Sunday, January 20, 2008

After the Freeze




A crocosmia "Lucifer" and a "Cajun Spice" German iris peeking up through the mulch and leaf litter by the pond. Sustained low temps (last night in the 20's) left icy patches on the pond rocks and pushed the frost damage further down toward the ground. Tips and new growth had been damaged before, but most of the salvias, "Mexican petunias", and other tender items are gone now. This bed by the pond is usually dominated by a salvia puberula. Here's a picture of its vivid blooms as they appear from late summer until the frosts start. They start out a tight ball and slowly unfurl from the bottom to resemble a more typical salvia bloom. Thanks to my friend, Bill Hyland, for finding its botanical name when the nursery could only tell me it was "Rosy Sage".
The row cover over the hoja santa is just too tempting a toy for the squirrels. They seem to make a game of tearing it up. The plant freezes down to the ground, but the bit of protection provided by the row cover seems to give it a head start at coming back in the spring.
Here's Bradybeans (above) rooting around in the same corner just a month earlier and keeping the world safe from squirrels (below.) Get a good look at that right hip - there's no hip socket, just muscle holding his leg in place! You'd never know it when he rockets around the yard and jumps several feet in the air after squirrels. He's got a great story I'll save for another post.


The greenhouse successfully kept the chill at bay, protecting orchids, a five year old jalapeno plant, and a variety of scented geraniums. The coral vine that usually covers the bamboo lattice has died down for the season, as well as the variety of tomato plants usually populating the "grow boxes" you see here. Only strawberries, swiss chard, and the peas continue to thrive in the cold - and the peas are looking a bit frostbitten! Dwarf Gray Sugar is covered with blooms and the promise of more tiny pea pods.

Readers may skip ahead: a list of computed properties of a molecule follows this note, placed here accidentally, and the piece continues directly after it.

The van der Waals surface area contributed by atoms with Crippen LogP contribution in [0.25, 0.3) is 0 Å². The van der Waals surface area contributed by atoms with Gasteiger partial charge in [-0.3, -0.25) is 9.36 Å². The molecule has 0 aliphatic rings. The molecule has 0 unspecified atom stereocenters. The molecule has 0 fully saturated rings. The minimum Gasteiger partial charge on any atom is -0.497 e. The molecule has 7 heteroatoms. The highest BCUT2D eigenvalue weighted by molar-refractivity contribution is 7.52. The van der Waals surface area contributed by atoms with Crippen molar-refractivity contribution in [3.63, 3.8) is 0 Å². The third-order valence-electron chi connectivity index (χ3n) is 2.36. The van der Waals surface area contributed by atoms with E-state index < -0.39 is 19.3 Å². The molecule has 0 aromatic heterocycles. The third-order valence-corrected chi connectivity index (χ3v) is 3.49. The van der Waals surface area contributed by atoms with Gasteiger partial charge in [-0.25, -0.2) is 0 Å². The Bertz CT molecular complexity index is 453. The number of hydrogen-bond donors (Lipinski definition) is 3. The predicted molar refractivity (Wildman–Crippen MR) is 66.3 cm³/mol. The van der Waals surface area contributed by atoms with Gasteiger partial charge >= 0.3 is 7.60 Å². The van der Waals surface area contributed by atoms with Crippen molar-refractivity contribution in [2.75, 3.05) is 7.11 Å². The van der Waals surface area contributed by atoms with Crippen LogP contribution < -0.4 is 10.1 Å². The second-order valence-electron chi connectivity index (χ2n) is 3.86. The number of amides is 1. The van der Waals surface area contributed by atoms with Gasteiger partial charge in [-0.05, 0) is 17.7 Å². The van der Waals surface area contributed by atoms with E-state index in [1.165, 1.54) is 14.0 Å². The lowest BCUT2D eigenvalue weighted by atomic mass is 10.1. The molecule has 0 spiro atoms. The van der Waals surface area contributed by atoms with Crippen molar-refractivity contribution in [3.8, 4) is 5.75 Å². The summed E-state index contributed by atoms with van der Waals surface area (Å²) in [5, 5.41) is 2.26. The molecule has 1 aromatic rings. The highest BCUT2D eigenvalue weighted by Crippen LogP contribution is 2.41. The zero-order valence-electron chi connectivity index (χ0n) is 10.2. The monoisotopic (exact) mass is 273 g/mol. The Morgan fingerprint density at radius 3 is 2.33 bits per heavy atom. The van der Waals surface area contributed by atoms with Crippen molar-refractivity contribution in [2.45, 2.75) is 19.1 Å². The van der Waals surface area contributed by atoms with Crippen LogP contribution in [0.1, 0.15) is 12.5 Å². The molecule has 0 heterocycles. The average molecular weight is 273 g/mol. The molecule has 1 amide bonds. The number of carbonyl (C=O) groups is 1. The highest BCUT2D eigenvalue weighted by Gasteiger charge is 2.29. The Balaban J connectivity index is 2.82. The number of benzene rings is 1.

This one Zebrina delphinium still looks great, hosting a well-chilled but tasty breakfast of its sap for a leaf footed bug this morning. Poor plants never seem to get a break from the bugs in an organic garden, but so far the bugs haven't seemed to tip the balance in their favor. Other "Zebrinas" in the garden are looking much worse from the sustained low temps, even though they're larger than this little guy. To the left are hyacinths (I think!) There are also some native tulips in this same area that start out looking much the same.

Here's my favorite polar bear - Gable, my white Labrador Retriever.

This antique rose, Sam Houston, still had a couple of buds and one open bloom. The roses Martha Gonzales and Bengal Tiger also still had blooms up until this freeze. We'll see what happens if the temps stay low for any length of time. I know folks gardening where it's really cold are laughing at all this talk of "low temps". Yeah, we know we're spoiled.

2 comments:

Annie in Austin said...

How cool to find another new Austin garden blogger, VBDB! Pam let us know you were here. It will be fun to read about your garden adventures, not only with plants but with dogs, a pond and a greenhouse.

Hill Country Water Gardens is a place I love to visit and mentally tag a few things as 'mine'. Thanks for letting us know about the helpful classes.

Annie at the Transplantable Rose

BTW Did you mean to turn off the comments for the pond post? Or did it toggle on you when you chose the options for posting?

vbdb said...

Learning by doing ... thanks for the toggling tip.